Then Robin Duff in an opinion piece has this to say in opposition to Charter Schools:

Charter schools don’t have to follow the New Zealand curriculum or use the New Zealand qualification system and even though politicians mandate attendance at school for all children between the ages of 5 and 16, parliament will have no right or duty to scrutinise the activities of these schools.

The Official Information Act won’t apply, so it will be difficult for the media to enforce transparency. The other moderating influence on corrupt management practices in schools – unions – will be kept well clear.

The teachers union have opposed transparency every step of the way in education and now they are moaning that private training institutions should somehow be subject to the Official Information Act. They make out like this is a revelation and somehow evil ignoring the fact that every integrated and private school already enjoys freedom from busy bodies like him.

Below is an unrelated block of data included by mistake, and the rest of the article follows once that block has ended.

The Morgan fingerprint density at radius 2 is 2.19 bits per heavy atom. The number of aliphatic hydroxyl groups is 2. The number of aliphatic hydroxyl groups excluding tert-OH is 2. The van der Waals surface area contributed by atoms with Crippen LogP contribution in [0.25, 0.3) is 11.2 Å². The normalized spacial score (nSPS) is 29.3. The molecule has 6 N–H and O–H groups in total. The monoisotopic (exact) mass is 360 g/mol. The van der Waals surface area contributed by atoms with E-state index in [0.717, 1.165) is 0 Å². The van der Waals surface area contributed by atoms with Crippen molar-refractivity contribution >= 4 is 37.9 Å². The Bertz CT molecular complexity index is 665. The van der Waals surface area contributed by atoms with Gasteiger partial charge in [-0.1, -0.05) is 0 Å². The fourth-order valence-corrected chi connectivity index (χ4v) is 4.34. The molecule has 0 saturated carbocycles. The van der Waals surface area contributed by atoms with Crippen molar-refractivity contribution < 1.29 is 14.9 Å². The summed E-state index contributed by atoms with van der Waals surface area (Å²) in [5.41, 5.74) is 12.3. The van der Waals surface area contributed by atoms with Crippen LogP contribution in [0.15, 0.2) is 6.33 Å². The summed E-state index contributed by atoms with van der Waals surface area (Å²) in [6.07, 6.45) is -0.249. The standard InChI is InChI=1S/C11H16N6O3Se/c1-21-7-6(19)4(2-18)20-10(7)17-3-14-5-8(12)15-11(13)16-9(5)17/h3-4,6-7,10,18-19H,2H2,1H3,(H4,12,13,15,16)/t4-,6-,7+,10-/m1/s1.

They don’t need the scrutiny of the OIA because their results speak for themselves.

To cap off his hypocrisy he then carps about an Act official being appointed to chair the committee to oversea implementation of Charter Schools.

Not mention the fact this educational experiment will be monitored by a committee led by a woman whose sole qualifications appear to be that she “loves education” and has served on a school board. The appointment of former ACT president Catherine Isaac is clearly politically motivated and shows that the implementation of charter schools is not evidence-based, but ideologically driven.

Of course it is politically motivated, it is Act policy, why wouldn’t they want someone in tune with the policy overseeing the implementation. If the situation was reveres you don;t think Labour would be appointing a neutral person to oversee their key policies do you? Mike Williams when president of Labour had 6 government appointed directorships after all.